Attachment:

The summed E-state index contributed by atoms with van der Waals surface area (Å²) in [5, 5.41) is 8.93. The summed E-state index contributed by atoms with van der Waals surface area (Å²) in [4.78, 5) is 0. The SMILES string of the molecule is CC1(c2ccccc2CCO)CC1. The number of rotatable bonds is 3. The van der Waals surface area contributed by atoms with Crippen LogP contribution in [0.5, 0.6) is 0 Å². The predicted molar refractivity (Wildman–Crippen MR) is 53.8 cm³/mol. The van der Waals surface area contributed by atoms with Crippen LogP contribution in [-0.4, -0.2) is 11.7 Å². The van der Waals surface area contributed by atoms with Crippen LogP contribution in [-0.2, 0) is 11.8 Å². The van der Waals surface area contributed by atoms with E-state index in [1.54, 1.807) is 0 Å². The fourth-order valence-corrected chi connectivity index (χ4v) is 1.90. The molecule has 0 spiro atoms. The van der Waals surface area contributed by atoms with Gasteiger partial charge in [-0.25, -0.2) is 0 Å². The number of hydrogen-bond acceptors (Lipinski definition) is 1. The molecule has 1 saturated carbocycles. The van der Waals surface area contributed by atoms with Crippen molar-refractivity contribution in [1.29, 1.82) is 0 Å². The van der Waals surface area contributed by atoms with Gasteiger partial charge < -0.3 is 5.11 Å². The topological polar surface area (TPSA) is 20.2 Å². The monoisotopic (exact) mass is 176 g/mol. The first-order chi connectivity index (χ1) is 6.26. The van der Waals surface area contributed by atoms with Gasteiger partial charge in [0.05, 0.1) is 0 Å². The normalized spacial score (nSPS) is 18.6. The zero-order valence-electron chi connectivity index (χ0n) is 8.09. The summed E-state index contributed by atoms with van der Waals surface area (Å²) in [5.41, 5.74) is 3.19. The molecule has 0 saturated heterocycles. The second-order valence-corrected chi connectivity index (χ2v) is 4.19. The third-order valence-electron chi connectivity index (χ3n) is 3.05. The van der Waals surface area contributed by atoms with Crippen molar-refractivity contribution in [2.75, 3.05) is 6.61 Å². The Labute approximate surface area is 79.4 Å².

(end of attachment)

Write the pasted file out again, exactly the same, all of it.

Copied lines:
The summed E-state index contributed by atoms with van der Waals surface area (Å²) in [5, 5.41) is 8.93. The summed E-state index contributed by atoms with van der Waals surface area (Å²) in [4.78, 5) is 0. The SMILES string of the molecule is CC1(c2ccccc2CCO)CC1. The number of rotatable bonds is 3. The van der Waals surface area contributed by atoms with Crippen LogP contribution in [0.5, 0.6) is 0 Å². The predicted molar refractivity (Wildman–Crippen MR) is 53.8 cm³/mol. The van der Waals surface area contributed by atoms with Crippen LogP contribution in [-0.4, -0.2) is 11.7 Å². The van der Waals surface area contributed by atoms with Crippen LogP contribution in [-0.2, 0) is 11.8 Å². The van der Waals surface area contributed by atoms with E-state index in [1.54, 1.807) is 0 Å². The fourth-order valence-corrected chi connectivity index (χ4v) is 1.90. The molecule has 0 spiro atoms. The van der Waals surface area contributed by atoms with Gasteiger partial charge in [-0.25, -0.2) is 0 Å². The number of hydrogen-bond acceptors (Lipinski definition) is 1. The molecule has 1 saturated carbocycles. The van der Waals surface area contributed by atoms with Crippen molar-refractivity contribution in [1.29, 1.82) is 0 Å². The van der Waals surface area contributed by atoms with Gasteiger partial charge < -0.3 is 5.11 Å². The topological polar surface area (TPSA) is 20.2 Å². The monoisotopic (exact) mass is 176 g/mol. The first-order chi connectivity index (χ1) is 6.26. The van der Waals surface area contributed by atoms with Gasteiger partial charge in [0.05, 0.1) is 0 Å². The normalized spacial score (nSPS) is 18.6. The zero-order valence-electron chi connectivity index (χ0n) is 8.09. The summed E-state index contributed by atoms with van der Waals surface area (Å²) in [5.41, 5.74) is 3.19. The molecule has 0 saturated heterocycles. The second-order valence-corrected chi connectivity index (χ2v) is 4.19. The third-order valence-electron chi connectivity index (χ3n) is 3.05. The van der Waals surface area contributed by atoms with Crippen molar-refractivity contribution in [2.75, 3.05) is 6.61 Å². The Labute approximate surface area is 79.4 Å².